Naturally, Paige has appeared physically different from other children her age, with a stint of hair loss from her chemo treatment, although that never dampened her dimpled smile. The most significant difference was inside, with an unusual marker on one of her chromosomes. At first her doctors took it to be the Philadelphia Chromosome, which is an abnormality involving a piece of chromosome 9 and chromosome 22 that causes chronic myeloid leukemia (CML) and is also found in one form of very high risk ALL. They soon realized that although it was very similar, it was not the Philadelphia Chromosome but rather a piece of chromosome 9 that was abnormally amplified in Paige’s leukemia cells and the likely reason her cancer kept recurring.
But despite all her adversity, Paige is still very much like her peers. For instance, she loves movies. While staying at the Ronald McDonald House in Minnesota, it was a nightly treat for Paige and her mother to watch movies after a day of chemo or tests. Paige was particularly hooked on the teenage mermaid movie, Aquamarine. She also made friends her age while in treatment, something she otherwise hasn’t had the opportunity to do.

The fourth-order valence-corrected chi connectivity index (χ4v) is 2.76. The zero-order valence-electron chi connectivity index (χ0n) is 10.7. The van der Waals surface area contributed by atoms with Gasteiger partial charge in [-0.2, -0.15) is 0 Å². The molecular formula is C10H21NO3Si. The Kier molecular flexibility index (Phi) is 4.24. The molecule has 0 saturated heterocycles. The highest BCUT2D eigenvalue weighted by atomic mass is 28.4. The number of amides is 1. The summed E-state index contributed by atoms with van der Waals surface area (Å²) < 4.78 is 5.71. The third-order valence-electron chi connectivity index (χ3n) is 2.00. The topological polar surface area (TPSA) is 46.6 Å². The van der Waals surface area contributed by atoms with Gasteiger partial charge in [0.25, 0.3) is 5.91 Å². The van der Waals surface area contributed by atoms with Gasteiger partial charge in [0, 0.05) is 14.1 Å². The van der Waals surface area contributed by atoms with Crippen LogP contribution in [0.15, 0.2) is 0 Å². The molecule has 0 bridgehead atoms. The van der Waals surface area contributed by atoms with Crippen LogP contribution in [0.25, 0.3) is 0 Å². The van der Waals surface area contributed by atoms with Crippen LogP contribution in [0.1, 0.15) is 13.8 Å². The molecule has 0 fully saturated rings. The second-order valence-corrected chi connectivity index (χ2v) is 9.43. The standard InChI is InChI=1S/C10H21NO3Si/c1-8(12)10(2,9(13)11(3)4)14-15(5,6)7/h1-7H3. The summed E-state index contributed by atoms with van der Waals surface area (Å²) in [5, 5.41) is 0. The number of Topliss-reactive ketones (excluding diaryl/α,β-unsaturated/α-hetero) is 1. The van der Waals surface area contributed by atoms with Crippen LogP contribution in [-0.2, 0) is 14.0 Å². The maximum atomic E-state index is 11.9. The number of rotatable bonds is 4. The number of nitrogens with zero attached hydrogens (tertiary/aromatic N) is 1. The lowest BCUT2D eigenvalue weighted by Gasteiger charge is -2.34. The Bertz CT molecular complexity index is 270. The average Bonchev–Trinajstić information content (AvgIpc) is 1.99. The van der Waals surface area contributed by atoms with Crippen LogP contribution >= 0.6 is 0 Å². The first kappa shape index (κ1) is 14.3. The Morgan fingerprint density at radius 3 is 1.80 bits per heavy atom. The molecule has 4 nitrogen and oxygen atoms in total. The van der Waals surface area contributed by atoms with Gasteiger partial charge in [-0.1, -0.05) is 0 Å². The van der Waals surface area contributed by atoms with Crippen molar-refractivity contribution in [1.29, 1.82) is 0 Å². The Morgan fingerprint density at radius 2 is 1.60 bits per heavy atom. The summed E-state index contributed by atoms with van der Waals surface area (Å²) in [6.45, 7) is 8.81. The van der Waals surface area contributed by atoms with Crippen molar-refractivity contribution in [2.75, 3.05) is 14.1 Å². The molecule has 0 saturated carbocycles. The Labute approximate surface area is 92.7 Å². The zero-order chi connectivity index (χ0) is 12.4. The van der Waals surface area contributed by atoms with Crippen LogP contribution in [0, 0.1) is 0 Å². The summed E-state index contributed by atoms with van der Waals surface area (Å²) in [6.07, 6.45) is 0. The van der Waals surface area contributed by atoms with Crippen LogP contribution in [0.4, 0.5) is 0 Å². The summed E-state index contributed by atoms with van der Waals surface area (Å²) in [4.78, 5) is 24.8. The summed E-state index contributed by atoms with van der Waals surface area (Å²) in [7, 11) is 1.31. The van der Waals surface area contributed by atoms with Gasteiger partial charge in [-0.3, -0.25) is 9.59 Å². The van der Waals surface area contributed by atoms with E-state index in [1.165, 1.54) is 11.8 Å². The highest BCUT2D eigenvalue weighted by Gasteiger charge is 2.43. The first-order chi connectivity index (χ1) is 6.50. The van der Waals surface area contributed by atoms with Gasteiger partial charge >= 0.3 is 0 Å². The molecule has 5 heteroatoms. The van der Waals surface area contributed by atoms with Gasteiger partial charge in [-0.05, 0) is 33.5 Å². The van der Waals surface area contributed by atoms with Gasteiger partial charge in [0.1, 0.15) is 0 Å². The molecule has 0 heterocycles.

For now, Paige is back at home and doing well. She’s gained weight, and she’s reacting well to her current treatment with a medicine called Gleevec, that specifically targets and kills leukemia cells that have Paige’s chromosome mutation just as it does for patients with CML. This piece of the puzzle is just one more step that brings Paige closer to her dreams for the future: becoming a doctor, having three kids and lots of pets.
Paige is also back into the swing of school after missing the first several months of 5th grade. Her classmates at Ponca Elementary warmly welcomed her back full time on February 8, 2010.
“It is exciting, nerve racking and exhausting for Paige, but it is part of getting back to whatever ‘normal’ is,” says Mindy. “Like everything she has gone through, Paige will push on with all she’s got to make it work. Paige is our HERO!”